Pediatric Fitness Initiative Partnering with YMCA
Since its opening in 2005, UW Health's Pediatric Fitness Clinic has worked with several Wisconsin middle schools to help develop and test the effectiveness of a lifestyle curriculum. As opposed to the stereotypical physical education activities of dodgeball, or other similar team activities, a lifestyle curriculum focuses on activities kids can do any time like bicycle riding, roller blading, or cross-country skiing in winter.
The Pediatric Fitness Clinic is now teaming up with the Dane County YMCA for an afterschool YKidzFit program. The program, which originated in 2005, is a fitness-based initiative for kids ages eight to 12. It focuses on games, sports and fitness activities to make good health fun. The Y received the Carol White Physical Education grant in 2007 that enabled them to partner with the UW Health Pediatric Fitness Clinic.
"We wanted to get into the schools and help make the kids a little bit more active since they've seen such a reduction in physical education programming," said Julie Logue, health and fitness director for the West YMCA.
The program provides kids with the opportunity to exercise twice a week in the YMCA's afterschool program. Kids get tested twice a year at the UW clinic to measure pre- and post-program fitness levels.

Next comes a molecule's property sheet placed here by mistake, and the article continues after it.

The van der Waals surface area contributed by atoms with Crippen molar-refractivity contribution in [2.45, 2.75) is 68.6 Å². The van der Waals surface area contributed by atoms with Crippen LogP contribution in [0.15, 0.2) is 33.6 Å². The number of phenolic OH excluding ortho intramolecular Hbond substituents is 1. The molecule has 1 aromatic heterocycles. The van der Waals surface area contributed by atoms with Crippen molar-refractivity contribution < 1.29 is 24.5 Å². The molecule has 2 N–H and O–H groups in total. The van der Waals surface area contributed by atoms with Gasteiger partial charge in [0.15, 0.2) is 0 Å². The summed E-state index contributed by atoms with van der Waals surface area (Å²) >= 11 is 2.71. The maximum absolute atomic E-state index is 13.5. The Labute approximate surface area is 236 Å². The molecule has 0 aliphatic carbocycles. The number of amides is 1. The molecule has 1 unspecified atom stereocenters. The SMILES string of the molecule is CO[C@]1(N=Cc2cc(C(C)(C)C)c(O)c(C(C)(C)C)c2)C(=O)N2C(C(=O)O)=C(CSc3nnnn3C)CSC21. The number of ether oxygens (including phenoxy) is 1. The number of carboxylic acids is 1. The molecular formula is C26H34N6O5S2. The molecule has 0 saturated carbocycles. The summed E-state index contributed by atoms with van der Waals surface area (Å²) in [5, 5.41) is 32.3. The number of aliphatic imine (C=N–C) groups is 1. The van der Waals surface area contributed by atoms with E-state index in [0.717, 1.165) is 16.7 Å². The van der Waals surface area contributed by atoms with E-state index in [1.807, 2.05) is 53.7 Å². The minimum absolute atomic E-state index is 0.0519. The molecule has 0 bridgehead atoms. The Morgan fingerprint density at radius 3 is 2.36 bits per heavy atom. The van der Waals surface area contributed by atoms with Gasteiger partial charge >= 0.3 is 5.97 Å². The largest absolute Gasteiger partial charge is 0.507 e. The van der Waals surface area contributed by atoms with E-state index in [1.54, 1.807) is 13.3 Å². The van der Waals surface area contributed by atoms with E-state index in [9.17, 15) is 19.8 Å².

"In the clinic we look at body composition through a DEXA scan, or dual energy x-ray absorptiometry, that measures bone, muscle and fat. We also do VO2 max testing, which measure how efficiently a body can use oxygen," explained Randy Clark, exercise science manager with the Pediatric Fitness Clinic.
"These are the same tests we run on Badger athletes, Ironman and Olympic athletes. The kids have great fun and they walk out feeling like a hero having been in the same lab as these high-level athletes."
Currently the YKidzFit program is focused on school sites that participate in the YMCA's afterschool program. Any child who participates in the YMCA's program can participate in the YKidzFit program as well.
"My hope is that everyone just creates a fondness for lifelong activity," concluded Logue. "We just want kids to be happy, healthy and have a great trim throughout their life."
Date Published: 10/08/2008